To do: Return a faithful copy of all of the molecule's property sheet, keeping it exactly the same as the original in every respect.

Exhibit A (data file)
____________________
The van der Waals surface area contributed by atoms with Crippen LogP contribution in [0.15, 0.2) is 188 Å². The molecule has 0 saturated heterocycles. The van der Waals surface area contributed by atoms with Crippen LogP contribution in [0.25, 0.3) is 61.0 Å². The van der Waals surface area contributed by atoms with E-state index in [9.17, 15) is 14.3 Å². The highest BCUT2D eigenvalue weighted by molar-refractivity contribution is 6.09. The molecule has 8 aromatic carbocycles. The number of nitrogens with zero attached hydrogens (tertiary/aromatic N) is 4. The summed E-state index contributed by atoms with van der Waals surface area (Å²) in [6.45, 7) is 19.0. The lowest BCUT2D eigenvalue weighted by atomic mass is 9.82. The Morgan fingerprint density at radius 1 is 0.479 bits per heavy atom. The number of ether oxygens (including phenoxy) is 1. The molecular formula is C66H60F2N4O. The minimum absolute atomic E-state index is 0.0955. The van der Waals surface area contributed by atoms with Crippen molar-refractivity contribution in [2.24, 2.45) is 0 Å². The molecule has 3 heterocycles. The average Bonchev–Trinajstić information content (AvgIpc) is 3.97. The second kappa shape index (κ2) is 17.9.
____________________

The van der Waals surface area contributed by atoms with Crippen LogP contribution in [0.15, 0.2) is 188 Å². The molecule has 0 saturated heterocycles. The van der Waals surface area contributed by atoms with Crippen LogP contribution in [0.25, 0.3) is 61.0 Å². The van der Waals surface area contributed by atoms with E-state index in [9.17, 15) is 14.3 Å². The highest BCUT2D eigenvalue weighted by molar-refractivity contribution is 6.09. The molecule has 8 aromatic carbocycles. The number of nitrogens with zero attached hydrogens (tertiary/aromatic N) is 4. The summed E-state index contributed by atoms with van der Waals surface area (Å²) in [6.45, 7) is 19.0. The lowest BCUT2D eigenvalue weighted by atomic mass is 9.82. The Morgan fingerprint density at radius 1 is 0.479 bits per heavy atom. The number of ether oxygens (including phenoxy) is 1. The molecular formula is C66H60F2N4O. The minimum absolute atomic E-state index is 0.0955. The van der Waals surface area contributed by atoms with Crippen molar-refractivity contribution in [2.24, 2.45) is 0 Å². The molecule has 3 heterocycles. The average Bonchev–Trinajstić information content (AvgIpc) is 3.97. The second kappa shape index (κ2) is 17.9.